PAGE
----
94-year-old Korean War veteran awarded Medal of Honor 71 years later


 Seventy years ago, on a frozen hilltop deep in what is now North Korea, a young First Lieutenant bravely, out of West Point — and barely out of West Point — acted with bravery and — that earned him the Distinguished Service Cross, the military’s second-highest honor, President Joe Biden said of 94-year-old retired U.S. Army Colonel Ralph Puckett, Jr.

Puckett was awarded the Congressional Medal of Honor through the efforts of former U.S. Senator John McCain.

On 25 November 1950, Puckett and his company became famous when they captured and held Hill 205, a strategic point overlooking the Chongchon River. Initially, they had to brace for attack from all sides, as the company of only 51 strong was over a mile from the nearest friendly unit and vulnerable to being completely surrounded. Fortunately for the Rangers, they had artillery support for parts of the night. Earlier in the evening, Puckett had coordinated a series of increasingly more dangerous fire missions with the artillery, in order for the Rangers to have artillery support to rapidly adjust to new attacks.

At 10pm, the Chinese began their attack by firing a mortar salvo against Puckett and his Rangers. Six waves of Chinese forces assaulted the hill for the next four and a half hours. Several times, Puckett was forced to call in artillery fire “danger close”, placing the Rangers within the danger radius of the friendly artillery. During the course of the battle, he was wounded several times, once by grenade fragments and then twice more when two mortars landed in his fox hole. After his wounds rendered him barely conscious, Puckett ordered his Rangers to leave him behind and abandon the position. Two of Puckett’s Rangers, PFCs David L. Pollock and Billy G. Walls, ignored his orders and initially carried him and subsequently dragged him down the hill as they received ineffective small arms fire. Puckett was medically evacuated from the hill and would be hospitalized for a year due to the wounds he suffered that night.


“Colonel, I’m humbled to have you here today, I really am, along with your loving family, and to award you the Medal of Honor.  And though I understand that your first response to us hosting this event was to ask, “Why all the fuss?” 
“Why all the fuss?  Can’t they just mail it to me?” I was going to make a joke about the Post Office, but I decided not to do that,” President Biden said before bestowing the long overdue award.

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An account of Puckett’s action was described by the President:

On the morning of November 25, 1950, mounted on the decks of the tanks, 51 of Puckett’s Rangers and 9 Korean enlisted soldiers set out to take Hill 205. To make their charge, they had to cross about half a mile of frozen rice paddies under fire. 

When an enemy machine gunner slowed the Rangers’ advance, Puckett risked his life by running across the area to draw fire that would reveal where the location of the nest.  He did it once.  He did it again.  It took three runs intentionally exposing himself to the enemy to pick off the gunner. 

When the Rangers finally reached the top of Hill 205, they found it abandoned, but Puckett knew the fight wasn’t nearly over.  His men established a defensive perimeter, and then went to coordinate the artillery support he was sure they would need, and, while he was there, to load up on ammunition and grenades — the basics.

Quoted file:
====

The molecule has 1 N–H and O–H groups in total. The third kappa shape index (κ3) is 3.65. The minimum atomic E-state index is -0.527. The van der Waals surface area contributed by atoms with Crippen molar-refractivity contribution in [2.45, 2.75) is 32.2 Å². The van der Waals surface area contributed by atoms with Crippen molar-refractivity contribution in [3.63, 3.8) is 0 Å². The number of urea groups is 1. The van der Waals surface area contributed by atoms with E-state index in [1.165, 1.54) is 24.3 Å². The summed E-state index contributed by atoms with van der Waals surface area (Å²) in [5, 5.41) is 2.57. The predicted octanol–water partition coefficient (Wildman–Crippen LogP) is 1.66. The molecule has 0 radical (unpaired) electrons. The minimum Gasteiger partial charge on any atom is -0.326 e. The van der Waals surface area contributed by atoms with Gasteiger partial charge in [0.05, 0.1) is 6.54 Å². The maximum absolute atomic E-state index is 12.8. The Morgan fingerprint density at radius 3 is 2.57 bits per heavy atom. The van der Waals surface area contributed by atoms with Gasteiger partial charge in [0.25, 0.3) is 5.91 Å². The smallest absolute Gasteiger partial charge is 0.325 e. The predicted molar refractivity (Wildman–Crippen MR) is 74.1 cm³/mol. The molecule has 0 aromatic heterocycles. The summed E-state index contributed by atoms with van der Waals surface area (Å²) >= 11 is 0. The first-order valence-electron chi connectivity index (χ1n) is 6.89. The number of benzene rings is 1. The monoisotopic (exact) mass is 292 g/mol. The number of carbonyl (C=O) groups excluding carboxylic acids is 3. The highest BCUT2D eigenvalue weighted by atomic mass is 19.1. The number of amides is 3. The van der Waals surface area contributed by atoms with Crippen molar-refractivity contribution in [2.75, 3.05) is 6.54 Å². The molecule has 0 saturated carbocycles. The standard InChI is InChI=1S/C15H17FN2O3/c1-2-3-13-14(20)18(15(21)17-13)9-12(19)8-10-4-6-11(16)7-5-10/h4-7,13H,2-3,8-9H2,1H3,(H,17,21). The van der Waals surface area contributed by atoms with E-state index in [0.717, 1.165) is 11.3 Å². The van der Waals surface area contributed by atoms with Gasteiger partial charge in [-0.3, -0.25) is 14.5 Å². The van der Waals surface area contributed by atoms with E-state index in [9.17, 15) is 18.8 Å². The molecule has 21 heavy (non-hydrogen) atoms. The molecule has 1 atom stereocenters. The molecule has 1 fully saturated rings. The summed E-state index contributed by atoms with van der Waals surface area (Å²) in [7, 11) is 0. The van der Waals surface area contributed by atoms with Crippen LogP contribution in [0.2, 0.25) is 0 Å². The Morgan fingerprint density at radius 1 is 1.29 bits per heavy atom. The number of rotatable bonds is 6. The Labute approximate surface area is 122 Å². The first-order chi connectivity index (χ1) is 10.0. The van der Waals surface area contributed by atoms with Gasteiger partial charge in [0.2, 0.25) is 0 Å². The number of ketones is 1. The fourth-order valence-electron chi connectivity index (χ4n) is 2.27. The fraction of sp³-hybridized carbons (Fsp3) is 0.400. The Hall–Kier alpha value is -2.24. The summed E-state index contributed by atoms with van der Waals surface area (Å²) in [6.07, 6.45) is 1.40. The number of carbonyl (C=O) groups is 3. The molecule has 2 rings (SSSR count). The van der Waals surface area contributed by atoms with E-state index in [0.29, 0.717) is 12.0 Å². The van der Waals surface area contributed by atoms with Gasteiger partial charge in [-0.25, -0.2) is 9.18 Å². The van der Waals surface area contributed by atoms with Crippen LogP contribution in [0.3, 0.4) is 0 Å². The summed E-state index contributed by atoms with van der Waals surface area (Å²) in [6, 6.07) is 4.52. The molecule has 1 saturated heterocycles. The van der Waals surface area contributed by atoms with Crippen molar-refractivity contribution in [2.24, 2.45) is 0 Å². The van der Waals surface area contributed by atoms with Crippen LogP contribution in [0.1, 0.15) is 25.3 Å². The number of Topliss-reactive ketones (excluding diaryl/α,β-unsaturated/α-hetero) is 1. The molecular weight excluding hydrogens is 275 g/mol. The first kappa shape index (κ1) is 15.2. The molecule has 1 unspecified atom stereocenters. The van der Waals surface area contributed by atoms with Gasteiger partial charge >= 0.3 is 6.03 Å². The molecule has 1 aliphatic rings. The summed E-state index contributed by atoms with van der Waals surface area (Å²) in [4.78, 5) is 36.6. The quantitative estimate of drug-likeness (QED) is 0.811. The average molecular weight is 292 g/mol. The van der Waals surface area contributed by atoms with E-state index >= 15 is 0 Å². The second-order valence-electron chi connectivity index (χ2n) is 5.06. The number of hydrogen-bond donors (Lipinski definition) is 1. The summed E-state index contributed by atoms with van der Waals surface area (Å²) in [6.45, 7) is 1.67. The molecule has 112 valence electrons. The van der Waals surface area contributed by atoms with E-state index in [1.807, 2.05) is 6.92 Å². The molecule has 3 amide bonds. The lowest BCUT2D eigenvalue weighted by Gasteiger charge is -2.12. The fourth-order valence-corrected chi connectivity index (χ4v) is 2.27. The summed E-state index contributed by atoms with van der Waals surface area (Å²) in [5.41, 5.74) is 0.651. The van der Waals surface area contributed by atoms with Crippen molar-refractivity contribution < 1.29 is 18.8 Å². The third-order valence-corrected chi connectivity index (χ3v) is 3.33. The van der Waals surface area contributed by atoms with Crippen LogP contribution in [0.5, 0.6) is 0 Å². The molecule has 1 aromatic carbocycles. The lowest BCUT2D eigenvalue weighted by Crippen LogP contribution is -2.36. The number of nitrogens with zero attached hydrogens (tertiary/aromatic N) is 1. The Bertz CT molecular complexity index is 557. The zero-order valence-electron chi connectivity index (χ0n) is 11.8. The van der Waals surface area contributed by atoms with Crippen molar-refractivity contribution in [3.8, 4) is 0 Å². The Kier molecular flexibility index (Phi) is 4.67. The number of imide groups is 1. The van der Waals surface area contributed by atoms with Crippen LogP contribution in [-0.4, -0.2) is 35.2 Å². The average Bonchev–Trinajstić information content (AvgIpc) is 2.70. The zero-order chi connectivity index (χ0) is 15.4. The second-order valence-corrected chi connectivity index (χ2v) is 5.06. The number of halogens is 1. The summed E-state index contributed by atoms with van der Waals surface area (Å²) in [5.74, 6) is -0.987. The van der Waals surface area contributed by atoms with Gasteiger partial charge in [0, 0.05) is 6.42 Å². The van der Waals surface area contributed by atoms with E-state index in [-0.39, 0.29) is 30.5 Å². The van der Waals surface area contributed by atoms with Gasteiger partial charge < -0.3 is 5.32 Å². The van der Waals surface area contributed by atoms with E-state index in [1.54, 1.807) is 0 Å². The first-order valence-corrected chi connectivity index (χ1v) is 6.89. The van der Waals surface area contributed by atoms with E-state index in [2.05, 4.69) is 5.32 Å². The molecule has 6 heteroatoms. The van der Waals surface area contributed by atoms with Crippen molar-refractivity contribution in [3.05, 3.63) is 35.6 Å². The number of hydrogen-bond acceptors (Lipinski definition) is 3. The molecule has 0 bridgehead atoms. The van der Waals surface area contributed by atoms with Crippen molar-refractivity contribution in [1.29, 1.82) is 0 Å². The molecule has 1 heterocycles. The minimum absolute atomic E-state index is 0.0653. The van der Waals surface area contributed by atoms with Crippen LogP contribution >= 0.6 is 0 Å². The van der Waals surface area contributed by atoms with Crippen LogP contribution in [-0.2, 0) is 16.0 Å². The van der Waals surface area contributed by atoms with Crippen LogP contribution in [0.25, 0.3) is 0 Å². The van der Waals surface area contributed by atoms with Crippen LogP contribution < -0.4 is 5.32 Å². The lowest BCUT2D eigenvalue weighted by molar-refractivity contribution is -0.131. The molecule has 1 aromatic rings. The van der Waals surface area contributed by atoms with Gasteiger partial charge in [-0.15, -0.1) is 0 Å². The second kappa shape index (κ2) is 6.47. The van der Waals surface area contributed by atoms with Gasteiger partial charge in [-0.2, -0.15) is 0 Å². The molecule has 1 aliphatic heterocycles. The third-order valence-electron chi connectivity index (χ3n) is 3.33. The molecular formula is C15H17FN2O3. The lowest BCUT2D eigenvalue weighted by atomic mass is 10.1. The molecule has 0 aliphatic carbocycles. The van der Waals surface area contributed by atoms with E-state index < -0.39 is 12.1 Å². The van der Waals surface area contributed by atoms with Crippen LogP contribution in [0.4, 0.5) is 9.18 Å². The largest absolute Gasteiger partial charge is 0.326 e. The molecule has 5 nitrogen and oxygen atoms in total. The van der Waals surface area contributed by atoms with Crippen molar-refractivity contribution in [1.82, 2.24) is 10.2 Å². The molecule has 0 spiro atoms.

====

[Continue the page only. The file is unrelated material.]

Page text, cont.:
Shortly after he returned, the first onslaught began.  Mortars followed by a ground assault from the entire Chinese battalion.  Puckett’s Rangers were outnumbered almost ten to one.

During the fight, Puckett abandoned the relative safety of his foxhole, moving from man to man, encouraging them in the fight, checking that the perimeter was holding.

He took a grenade fragment in his left thigh, but Puckett refused to be evacuated.  He was a Ranger.  He led his men from the front.  And over the course of the next several hours, four more waves of assaults came. Each time, Puckett made his rounds, passing out extra ammo and extra encouragement to rally his men.

Each time, he was able to call in artillery support — sometimes “danger close” — to help break the advance of the Chinese soldiers.  Each time, the Rangers held the hill, pushing the enemy back — at times, with hand-to-hand fighting.  About 2:30 a.m., after more than four hours of near nonstop fighting, the sixth wave began. 

By this time, the Rangers had — many Rangers had been killed, and those who are left were exhausted, outnumbered, and dangerly [sic] short of amm- — dangerously short of ammunition and grenades.  Lieutenant Puckett had sustained a second wound, this time in his left shoulder.  He had distributed all the ammo to his men, keeping only eight bullets and a bayonet for himself. 

For the last time, Puckett called in artillery support, only to be told that the guns were supporting other besieged units. Then two mortar rounds landed directly in Puckett’s foxhole, tearing through both his feet and his backside and his left arm and shoulder.  Puckett’s Rangers had been overwhelmed, and he himself was badly wounded.  He ordered one of his men who found him on the ground to leave him behind.  But that’s not the Ranger creed. 

A Private ran for help, and soon two other Rangers charged back up the hill, fighting off advancing Chinese soldiers, retrieving their commander.  They had to drag him down the hill, with Lieutenant Puckett reminding them, and himself, that he could take the pain.  Quote, “I’m a Ranger.” 

Before his men loaded him on a tank to evacuate, Lieutenant Puckett called for one final barrage on Hill 205.  And the Eighth Army unloaded artillery, while phosphorus on the Rangers’ former — and phosph- — phosphorus on the Rangers’ former position.  They did not hold the hill, but the Rangers extracted a high price. 

President Joe Biden